Bank of China sold oil’s May contract into a historic implosion in crude — and retail investors may have gotten crushed

Retail investors may have lost $85 million in Bank of China’s oil-related funds…

This story was originally published here.

As the dust settles from a record-breaking crude selloff, it’s turning out that retail investors in China may have been on the hook.

Chinese banks hawked wealth-management products tracking U.S. oil futures, marketed with flashy labels like “crude oil treasure” to ordinary Chinese. Buyers are now crying foul over the losses as some investors report they now owed money to banks when crude briefly fell below $0 on Monday.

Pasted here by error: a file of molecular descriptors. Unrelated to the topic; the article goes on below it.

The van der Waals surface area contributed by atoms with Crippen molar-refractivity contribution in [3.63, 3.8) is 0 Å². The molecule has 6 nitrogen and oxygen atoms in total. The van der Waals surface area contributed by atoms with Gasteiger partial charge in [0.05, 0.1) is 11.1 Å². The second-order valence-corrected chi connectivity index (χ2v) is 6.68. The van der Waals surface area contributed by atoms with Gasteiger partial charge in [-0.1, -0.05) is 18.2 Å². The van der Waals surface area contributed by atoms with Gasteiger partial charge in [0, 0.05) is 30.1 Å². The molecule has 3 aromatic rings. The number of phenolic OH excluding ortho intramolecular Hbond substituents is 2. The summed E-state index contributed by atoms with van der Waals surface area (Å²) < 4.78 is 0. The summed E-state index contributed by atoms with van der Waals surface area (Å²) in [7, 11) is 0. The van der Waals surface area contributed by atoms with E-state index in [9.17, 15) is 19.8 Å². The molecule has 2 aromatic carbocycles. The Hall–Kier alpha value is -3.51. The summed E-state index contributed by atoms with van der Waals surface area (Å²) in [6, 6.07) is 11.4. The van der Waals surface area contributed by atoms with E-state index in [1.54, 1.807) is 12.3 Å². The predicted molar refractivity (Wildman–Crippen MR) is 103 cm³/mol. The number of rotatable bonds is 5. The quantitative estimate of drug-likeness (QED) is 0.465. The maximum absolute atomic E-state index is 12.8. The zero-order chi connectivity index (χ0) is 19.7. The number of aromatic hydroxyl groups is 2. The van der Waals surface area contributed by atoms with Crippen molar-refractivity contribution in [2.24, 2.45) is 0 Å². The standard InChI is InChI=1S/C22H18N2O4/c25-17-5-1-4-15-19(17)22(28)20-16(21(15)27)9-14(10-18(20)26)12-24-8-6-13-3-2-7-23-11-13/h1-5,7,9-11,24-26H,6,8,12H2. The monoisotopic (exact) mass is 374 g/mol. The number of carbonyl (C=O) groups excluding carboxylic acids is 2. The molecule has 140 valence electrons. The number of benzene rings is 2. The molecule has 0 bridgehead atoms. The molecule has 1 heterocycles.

Local news reports say these oil-related funds were slammed by the strained liquidity in energy trading this week as banks offering these products needed to sell their soon-to-expire futures for the most recent contract and buy the following month’s futures to maintain exposure to oil markets.

But the combination of an oil surplus and winnowing demand saw prices for U.S. benchmark crude futures trade in subzero territory for the first time in history as traders and other speculative investors attempted to avoid taking delivery of physical oil shipments.

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